Navigating your way through a sea of research, networking and late-night study sessions while in graduate school certainly brings with it rewards, but also its stressors. When you add the role of being a parent to the mix, grad students need a double shot of creative methods for getting things done. And trust me—they can get done! My wife and I had our first child, a girl, in the midst of my first year of grad school. This was a little earlier than we had planned, but we’re grateful because she is the biggest blessing in our lives so far!
When she was first born our daughter Jane slept for most of the day, and we had plenty of help from infatuated family members, so the amount of time I needed to devote to my classes really didn’t change all that much. When it came time for my wife to return to work, we were extremely thankful that her job allowed her to work at home two days a week. This allowed me to be on campus for class and my duties as a teaching assistant, while staying at home with our little girl the other three days per week. Our daughter had her mommy-days and her daddy-days, and we both managed to fit in our work and occasional relaxation time in-between naps, feedings and hundreds of diaper changes.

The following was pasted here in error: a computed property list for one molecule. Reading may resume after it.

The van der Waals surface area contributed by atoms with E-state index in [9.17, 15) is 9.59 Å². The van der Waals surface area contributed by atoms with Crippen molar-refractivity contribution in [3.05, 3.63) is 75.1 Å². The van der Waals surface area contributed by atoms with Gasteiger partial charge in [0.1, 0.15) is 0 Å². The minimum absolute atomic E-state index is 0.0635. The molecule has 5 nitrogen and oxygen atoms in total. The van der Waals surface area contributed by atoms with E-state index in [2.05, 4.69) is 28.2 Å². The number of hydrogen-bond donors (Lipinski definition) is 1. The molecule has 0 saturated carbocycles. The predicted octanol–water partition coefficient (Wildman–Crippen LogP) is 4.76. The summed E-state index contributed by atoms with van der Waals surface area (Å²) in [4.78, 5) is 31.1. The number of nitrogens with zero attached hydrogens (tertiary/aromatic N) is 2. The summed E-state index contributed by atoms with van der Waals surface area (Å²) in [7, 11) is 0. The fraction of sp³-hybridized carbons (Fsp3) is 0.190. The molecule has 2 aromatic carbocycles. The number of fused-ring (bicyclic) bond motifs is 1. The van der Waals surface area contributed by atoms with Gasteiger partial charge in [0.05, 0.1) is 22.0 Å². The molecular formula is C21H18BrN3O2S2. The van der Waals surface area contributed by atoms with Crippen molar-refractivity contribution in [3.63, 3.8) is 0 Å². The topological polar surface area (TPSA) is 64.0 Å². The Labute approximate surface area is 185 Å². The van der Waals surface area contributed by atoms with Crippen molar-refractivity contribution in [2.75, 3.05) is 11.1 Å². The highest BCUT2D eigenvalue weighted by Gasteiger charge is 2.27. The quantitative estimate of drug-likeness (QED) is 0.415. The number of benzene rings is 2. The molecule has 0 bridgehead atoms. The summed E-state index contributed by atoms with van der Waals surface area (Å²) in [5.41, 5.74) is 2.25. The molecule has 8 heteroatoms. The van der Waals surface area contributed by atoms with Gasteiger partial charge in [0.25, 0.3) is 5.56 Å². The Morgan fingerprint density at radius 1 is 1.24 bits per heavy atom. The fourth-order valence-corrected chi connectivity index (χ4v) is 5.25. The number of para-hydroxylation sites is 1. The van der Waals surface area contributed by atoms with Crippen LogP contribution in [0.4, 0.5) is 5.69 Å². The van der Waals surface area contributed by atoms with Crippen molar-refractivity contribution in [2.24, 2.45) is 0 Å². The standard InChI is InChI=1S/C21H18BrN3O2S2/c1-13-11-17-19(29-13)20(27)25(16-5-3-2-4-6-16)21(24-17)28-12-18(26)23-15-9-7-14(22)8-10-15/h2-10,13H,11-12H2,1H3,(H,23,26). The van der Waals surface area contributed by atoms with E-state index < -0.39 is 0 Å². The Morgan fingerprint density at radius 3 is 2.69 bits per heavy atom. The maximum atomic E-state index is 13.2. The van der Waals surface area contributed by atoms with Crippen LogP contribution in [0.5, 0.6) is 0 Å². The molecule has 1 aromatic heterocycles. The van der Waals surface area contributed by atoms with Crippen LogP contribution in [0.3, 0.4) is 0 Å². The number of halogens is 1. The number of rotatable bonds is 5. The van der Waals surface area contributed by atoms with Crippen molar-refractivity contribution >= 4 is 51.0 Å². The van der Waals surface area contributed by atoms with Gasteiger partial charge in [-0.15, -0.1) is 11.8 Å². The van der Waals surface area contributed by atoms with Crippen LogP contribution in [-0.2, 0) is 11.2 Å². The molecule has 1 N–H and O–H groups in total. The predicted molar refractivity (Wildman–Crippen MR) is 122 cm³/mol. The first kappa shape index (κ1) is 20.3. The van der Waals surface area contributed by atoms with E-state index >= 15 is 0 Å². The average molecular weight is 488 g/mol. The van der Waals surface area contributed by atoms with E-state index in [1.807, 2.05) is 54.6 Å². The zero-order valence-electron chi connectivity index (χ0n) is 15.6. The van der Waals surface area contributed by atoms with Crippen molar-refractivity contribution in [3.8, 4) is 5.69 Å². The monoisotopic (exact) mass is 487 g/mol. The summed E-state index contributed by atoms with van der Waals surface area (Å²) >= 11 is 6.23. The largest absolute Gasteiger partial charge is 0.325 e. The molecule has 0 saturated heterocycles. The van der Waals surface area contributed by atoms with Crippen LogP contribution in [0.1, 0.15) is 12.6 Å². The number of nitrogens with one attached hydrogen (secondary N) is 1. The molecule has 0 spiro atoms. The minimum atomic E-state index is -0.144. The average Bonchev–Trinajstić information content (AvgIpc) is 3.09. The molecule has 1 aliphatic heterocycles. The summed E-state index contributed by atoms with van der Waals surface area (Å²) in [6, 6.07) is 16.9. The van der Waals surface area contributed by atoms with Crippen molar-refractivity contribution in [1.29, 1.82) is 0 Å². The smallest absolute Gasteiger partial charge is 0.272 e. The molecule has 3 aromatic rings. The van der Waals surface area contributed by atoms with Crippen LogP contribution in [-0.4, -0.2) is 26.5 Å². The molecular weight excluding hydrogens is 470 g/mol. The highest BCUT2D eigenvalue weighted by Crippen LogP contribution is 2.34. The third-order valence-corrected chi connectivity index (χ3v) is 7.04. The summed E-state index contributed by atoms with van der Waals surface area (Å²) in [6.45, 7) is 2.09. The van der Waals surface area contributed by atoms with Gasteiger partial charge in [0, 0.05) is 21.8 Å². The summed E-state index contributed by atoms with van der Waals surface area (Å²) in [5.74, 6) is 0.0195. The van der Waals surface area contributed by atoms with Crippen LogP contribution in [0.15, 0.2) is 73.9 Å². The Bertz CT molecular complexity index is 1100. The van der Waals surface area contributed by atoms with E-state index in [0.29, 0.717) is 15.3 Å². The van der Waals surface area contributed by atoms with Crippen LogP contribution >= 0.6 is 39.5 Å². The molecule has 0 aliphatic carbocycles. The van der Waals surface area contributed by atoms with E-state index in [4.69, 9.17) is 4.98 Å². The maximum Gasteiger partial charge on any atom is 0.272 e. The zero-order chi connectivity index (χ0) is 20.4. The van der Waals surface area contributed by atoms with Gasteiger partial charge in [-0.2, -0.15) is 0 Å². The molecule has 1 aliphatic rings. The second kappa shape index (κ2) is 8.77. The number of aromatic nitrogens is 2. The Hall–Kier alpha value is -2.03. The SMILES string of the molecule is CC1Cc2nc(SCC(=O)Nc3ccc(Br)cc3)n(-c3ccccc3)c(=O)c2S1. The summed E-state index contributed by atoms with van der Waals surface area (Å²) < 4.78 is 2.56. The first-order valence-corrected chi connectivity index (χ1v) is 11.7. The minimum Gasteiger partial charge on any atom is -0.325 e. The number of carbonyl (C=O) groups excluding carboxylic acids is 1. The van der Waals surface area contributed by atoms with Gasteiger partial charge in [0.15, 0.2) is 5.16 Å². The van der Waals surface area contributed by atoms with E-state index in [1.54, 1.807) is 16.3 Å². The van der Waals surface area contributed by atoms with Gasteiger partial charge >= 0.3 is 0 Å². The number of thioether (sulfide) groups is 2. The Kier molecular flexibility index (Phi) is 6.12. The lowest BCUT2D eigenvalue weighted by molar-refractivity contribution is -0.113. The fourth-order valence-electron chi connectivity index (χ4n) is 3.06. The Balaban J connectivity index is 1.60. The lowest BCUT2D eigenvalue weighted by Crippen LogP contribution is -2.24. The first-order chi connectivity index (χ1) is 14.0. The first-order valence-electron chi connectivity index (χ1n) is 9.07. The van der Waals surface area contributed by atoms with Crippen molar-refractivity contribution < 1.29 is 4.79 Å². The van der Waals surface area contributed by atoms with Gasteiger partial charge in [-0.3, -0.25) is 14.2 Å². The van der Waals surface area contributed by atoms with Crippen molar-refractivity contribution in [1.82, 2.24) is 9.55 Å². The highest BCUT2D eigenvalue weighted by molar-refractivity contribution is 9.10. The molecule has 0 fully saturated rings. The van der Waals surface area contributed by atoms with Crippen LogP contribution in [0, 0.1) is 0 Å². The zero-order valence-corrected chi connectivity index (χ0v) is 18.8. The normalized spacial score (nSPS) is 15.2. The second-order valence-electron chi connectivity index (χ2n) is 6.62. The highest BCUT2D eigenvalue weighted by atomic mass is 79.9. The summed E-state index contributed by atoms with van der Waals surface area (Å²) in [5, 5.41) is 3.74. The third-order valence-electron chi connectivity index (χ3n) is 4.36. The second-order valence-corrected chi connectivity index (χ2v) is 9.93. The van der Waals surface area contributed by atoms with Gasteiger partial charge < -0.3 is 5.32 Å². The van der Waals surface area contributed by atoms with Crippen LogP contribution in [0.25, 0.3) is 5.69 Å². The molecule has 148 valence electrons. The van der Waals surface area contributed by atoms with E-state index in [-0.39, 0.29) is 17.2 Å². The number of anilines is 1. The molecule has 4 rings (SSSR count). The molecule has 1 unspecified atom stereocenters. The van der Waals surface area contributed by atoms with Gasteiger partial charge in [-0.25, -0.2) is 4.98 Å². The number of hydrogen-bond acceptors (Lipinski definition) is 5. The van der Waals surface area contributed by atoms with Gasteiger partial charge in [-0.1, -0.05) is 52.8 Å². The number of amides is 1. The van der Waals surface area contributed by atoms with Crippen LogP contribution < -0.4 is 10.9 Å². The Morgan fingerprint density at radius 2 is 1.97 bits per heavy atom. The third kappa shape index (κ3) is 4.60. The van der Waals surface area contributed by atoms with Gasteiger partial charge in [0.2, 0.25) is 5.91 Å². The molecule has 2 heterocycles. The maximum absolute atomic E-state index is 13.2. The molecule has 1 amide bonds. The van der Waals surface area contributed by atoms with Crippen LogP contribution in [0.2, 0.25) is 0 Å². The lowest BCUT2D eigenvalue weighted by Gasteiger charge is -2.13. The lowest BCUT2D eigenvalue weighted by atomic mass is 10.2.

I know not every grad student/parent out there will have the same flexibility with work that we did, but the real secret is this: if you and your partner support each other and work as a team, you will be able to create a schedule that works. It might not be “traditional,” or what your parents did, but it will work for you. As I write this, my now 14-month-old daughter is sleeping in her room next to my home office. She’s walking, climbing and babbling all the time, and (perhaps most alarming) she has just switched from taking two naps per day to only one! Gone are the days of putting in hours of studying or researching at a time. I’m at the midpoint of my graduate program, and I now have to be much more creative to get my work done.
First of all, I start my day by thinking about a particular problem I need to solve for school. This helps me keep it in my subconscious all day and I can actually be productive while taking care of my daughter or doing stuff around the house. Another trick is to listen to relevant podcasts for your area of study or to audio textbooks while driving to and from campus. And lastly, although this might not sound like the most enticing method, I recommend getting up early—very early. My daughter usually wakes up around 7:00 a.m., so last semester I started waking up at (yikes!) 5:15 a.m. to work on projects for school. I found that I’m more alert and ready to learn early in the morning rather than staying up late at night.
Although it can be tough to balance everything you need to do for school while still being a good parent, both endeavors are extremely rewarding. For me, one of the main reasons I’m earning my degree is to provide a better life for my family. And perhaps the best part is, when I graduate, my girl will be old enough to smile, wave and blow a kiss to her dad in his funny cap and gown.